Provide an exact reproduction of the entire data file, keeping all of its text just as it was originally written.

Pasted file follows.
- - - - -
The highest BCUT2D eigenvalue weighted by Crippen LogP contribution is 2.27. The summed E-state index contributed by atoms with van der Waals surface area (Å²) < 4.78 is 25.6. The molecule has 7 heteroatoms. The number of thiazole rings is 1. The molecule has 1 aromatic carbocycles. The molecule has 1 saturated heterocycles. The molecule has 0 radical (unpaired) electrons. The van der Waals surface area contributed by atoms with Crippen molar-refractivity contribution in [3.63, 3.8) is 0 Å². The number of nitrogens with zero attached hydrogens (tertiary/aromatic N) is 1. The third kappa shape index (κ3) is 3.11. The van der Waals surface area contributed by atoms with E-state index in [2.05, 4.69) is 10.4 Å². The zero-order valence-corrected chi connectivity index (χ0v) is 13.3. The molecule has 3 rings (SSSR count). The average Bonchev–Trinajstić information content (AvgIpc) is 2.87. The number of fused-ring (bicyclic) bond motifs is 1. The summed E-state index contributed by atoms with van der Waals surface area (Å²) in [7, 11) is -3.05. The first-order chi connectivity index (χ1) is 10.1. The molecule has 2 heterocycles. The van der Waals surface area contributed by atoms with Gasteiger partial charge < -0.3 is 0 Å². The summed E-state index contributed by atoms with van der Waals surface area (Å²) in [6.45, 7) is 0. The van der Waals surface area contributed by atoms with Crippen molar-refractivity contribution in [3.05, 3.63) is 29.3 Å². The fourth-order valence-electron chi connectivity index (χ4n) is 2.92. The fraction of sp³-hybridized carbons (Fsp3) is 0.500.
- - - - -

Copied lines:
The highest BCUT2D eigenvalue weighted by Crippen LogP contribution is 2.27. The summed E-state index contributed by atoms with van der Waals surface area (Å²) < 4.78 is 25.6. The molecule has 7 heteroatoms. The number of thiazole rings is 1. The molecule has 1 aromatic carbocycles. The molecule has 1 saturated heterocycles. The molecule has 0 radical (unpaired) electrons. The van der Waals surface area contributed by atoms with Crippen molar-refractivity contribution in [3.63, 3.8) is 0 Å². The number of nitrogens with zero attached hydrogens (tertiary/aromatic N) is 1. The third kappa shape index (κ3) is 3.11. The van der Waals surface area contributed by atoms with E-state index in [2.05, 4.69) is 10.4 Å². The zero-order valence-corrected chi connectivity index (χ0v) is 13.3. The molecule has 3 rings (SSSR count). The average Bonchev–Trinajstić information content (AvgIpc) is 2.87. The number of fused-ring (bicyclic) bond motifs is 1. The summed E-state index contributed by atoms with van der Waals surface area (Å²) in [7, 11) is -3.05. The first-order chi connectivity index (χ1) is 10.1. The molecule has 2 heterocycles. The van der Waals surface area contributed by atoms with Gasteiger partial charge < -0.3 is 0 Å². The summed E-state index contributed by atoms with van der Waals surface area (Å²) in [6.45, 7) is 0. The van der Waals surface area contributed by atoms with Crippen molar-refractivity contribution in [3.05, 3.63) is 29.3 Å². The fourth-order valence-electron chi connectivity index (χ4n) is 2.92. The fraction of sp³-hybridized carbons (Fsp3) is 0.500.